“What Do You Want to Be When You Grow Up?”

By Samantha Williams

“What do you want to be when you grow up?” How many times did you hear the question when you were five years old? When you were in High School? Sometimes we don’t achieve these lofty goals and that is okay!

Many of us have heard about the “grieving stage” regarding mental health conditions. Normally this is associated with the family members and the loved ones of those who have the mental illness. Whether it’s referring to the stress experienced providing care or finally reaching the realization that one dear to them may never accomplish the expectations of a normal life.

Less often does one hear of the grief experienced by the actual individual living with the condition. While it’s unclear if this is due to shame or disappointment, it is a very real aspect of any chronic ailment and mental illness is no exception of this.

Personally, I have kept what I feel to be the most discouraging facet of my condition to myself. I hate feeling like a burden to others and, frankly, I feel embarrassment when I give the subject thought. I am approached more often by former school mates that are asking after my wellbeing and what I have done since graduation than I’d like. I consistently flounder when I’m in the spotlight of those who were my peers during my teen years. Nearly all of them went off to college, landed prestigious jobs, and are proud parents to wonderful children while comparably I have stagnated, stayed in my hometown and often struggled with even going grocery shopping. How can I even begin to explain something like this when I sometimes labor to share something as mundane as my current emotion?

Due to medical limitations many of us living with mental illness find we are often unable to achieve lifelong aspirations. For some the cause can be the crippling anxiety that prevents them from pursuit of college education, the inability to cope with crowded places, and/or the disabling lack of confidence in ourselves.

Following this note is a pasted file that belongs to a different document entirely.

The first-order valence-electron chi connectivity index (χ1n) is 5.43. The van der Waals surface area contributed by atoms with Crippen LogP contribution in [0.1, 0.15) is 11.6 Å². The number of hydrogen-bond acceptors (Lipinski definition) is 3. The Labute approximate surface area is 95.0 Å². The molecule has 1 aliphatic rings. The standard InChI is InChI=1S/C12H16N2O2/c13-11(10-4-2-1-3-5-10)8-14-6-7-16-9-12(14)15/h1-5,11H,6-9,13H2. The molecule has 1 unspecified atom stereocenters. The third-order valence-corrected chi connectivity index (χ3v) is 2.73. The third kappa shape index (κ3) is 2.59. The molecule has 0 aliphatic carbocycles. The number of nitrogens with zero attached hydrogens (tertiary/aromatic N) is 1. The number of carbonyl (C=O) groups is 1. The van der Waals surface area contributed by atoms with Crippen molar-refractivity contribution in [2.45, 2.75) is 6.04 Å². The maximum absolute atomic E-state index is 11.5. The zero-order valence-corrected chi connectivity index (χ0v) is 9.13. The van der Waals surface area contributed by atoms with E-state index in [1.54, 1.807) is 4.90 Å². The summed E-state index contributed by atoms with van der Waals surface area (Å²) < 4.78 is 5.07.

Sometimes there is a profound remorse surrounding the perceived hardship our “failure” places upon our loved ones. We avoid discussing it and forgo the cathartic experience that often accompanies sharing our troubles. If sharing your personal grief is something that you have felt conflict about, I strongly encourage you to reach out. Holding in what we perceive as short-comings can fester within, inciting other hardships associated with mental illness to come forward.

It is extremely important to pause and take inventory of your accomplishments. Despite my own chafing and impatience at performing exercises like deep breathing or meditation, I have found this small activity to be more uplifting than I thought I would.

Gather up a pen and some paper. Ask yourself “What have I done that I am proud of today”? If one of your answers is along the lines of actually getting dressed or brushing your teeth, don’t be discouraged. I sometimes count myself lucky to get out of bed some days.

Follow up the first question with “What have I done that I am proud of this week?”

Next question- “…this month?”

And finally “What have I done that I am proud of this past year?”

Remember it is very important to take time to acknowledge how far you have come! You may not be working on your master’s degree or be the proud parent of an honor student, but you have likely come farther than you realize.

If you had asked me when I was in the thick of my worst depressive episode if I would be living in stability with my bipolar disorder, I likely would have laughed at you. While there are definitely setbacks, rough patches, and upsets in my life, I am profoundly appreciative to have come so far.

No matter where you are within your journey to living a satisfying life, the loss of your dreams are not the end. You are stronger than you know and are deserving of praise. The grief you experience in relation to your illness does not define you. It is not who you are as a person or reflective of how you will be for the rest of your life.


Samantha Williams, a Certified Peer Support Specialist, is proud to volunteer with NAMI Waco as a public speaker in local Middle and High Schools, and as a support group facilitator. With an ardent need to “pay forward” the kindness shown during the early stages of her bipolar disorder, she is extremely passionate regarding mental health conditions. She shares her home with a patient husband, three demanding feline roommates, and an ornery dog.

The Act Locally Waco blog publishes posts with a connection to these aspirations for Waco. If you are interested in writing for the Act Locally Waco Blog, please email ashleyt@actlocallywaco.org for more information.

 

 

 

 

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